If private health insurance membership rates are used as the measure of success, the Howard government’s reforms achieved what they set out to. Membership rates rose to 46% by September 2000 after the Lifetime Health Cover scheme came into operation, and stabilised around this level.

However the Coalition’s reforms also aimed to restore the “balance” between Medicare and private health insurance. In 1997, for example, the health minister at the time, Michael Wooldridge, said:

A strong public and private health sector standing side by side is vital to the future of the health system for all Australians. I want to keep Medicare in place as it is today… this can only be done if the drop-out rate from health insurance is stopped, and the balance between the public and private systems is restored.

The rhetoric is strikingly similar to that used by the current government.

Assessing the balance between the public and private sectors in Australia is a more complex task.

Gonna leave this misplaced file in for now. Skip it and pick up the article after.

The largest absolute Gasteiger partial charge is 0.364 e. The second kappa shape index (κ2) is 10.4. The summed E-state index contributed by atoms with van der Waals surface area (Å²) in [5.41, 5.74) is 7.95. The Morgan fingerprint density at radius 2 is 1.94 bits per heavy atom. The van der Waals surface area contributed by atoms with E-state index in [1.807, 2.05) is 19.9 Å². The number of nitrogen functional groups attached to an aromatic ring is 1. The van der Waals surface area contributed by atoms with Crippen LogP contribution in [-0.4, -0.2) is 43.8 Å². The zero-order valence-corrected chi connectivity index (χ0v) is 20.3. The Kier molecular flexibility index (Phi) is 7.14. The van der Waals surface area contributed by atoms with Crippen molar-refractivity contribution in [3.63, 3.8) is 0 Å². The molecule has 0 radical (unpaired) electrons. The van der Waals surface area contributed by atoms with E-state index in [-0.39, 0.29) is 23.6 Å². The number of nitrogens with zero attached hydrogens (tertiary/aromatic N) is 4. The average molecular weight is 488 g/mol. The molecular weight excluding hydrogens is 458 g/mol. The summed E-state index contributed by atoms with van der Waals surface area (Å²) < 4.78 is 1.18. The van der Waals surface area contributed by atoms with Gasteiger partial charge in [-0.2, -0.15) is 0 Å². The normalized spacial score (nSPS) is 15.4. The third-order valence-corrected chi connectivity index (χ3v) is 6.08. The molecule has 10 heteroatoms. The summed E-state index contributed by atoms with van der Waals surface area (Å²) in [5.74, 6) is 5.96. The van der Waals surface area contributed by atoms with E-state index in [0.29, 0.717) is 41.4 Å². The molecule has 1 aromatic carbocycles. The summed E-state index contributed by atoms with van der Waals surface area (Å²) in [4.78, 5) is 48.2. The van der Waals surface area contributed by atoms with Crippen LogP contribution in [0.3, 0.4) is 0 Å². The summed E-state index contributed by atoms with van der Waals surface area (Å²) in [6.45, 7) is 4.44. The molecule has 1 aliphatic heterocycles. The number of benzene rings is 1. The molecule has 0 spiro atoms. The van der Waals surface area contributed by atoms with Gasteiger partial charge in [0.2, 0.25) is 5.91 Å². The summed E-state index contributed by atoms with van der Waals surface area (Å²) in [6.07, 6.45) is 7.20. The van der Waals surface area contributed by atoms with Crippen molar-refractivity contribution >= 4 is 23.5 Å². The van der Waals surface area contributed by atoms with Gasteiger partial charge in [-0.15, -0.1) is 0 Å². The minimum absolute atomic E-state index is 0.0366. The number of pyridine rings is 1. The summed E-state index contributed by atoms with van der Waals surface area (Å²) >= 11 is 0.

Activity in the private hospital sector has definitely increased alongside increases in private health insurance rates. Between 2000-01 and 2004-05, for example, the growth in separations from private hospitals outpaced that in public hospitals (4.8% versus 2.4%). This trend continued to 2012-13, the latest available data.


Howard’s reforms eventually increased private health insurance membership to 46%. Dean Lewins/AAP


But has the extra activity in the private sector reduced pressure on the public system?

A report from researchers at the Melbourne Institute in 2004 found that the increase in private health insurance membership during the Howard years was matched by an increase in hospital use overall, rather than a substitution of private for public care.

The authors noted one of the reasons was that admitting doctors often prefer to use public hospitals for more complex procedures and private hospitals for non-urgent elective surgery and other low-intensity interventions. As a result, waiting times for urgent cases in the public sector increased rather than decreased in response to the Coalition’s reforms.


In 2005, health economist and former secretary of the federal Department of Health, Stephen Duckett, published a study that confirmed these results. He found that increasing activity in the private sector led to increases in waiting times in public hospitals in some medical areas.

Waiting times in the public sector, however, cannot simply be correlated with private health insurance membership rates and private hospital activity. Investment in public hospitals also helps reduce waiting times, regardless of what is happening in the private sector.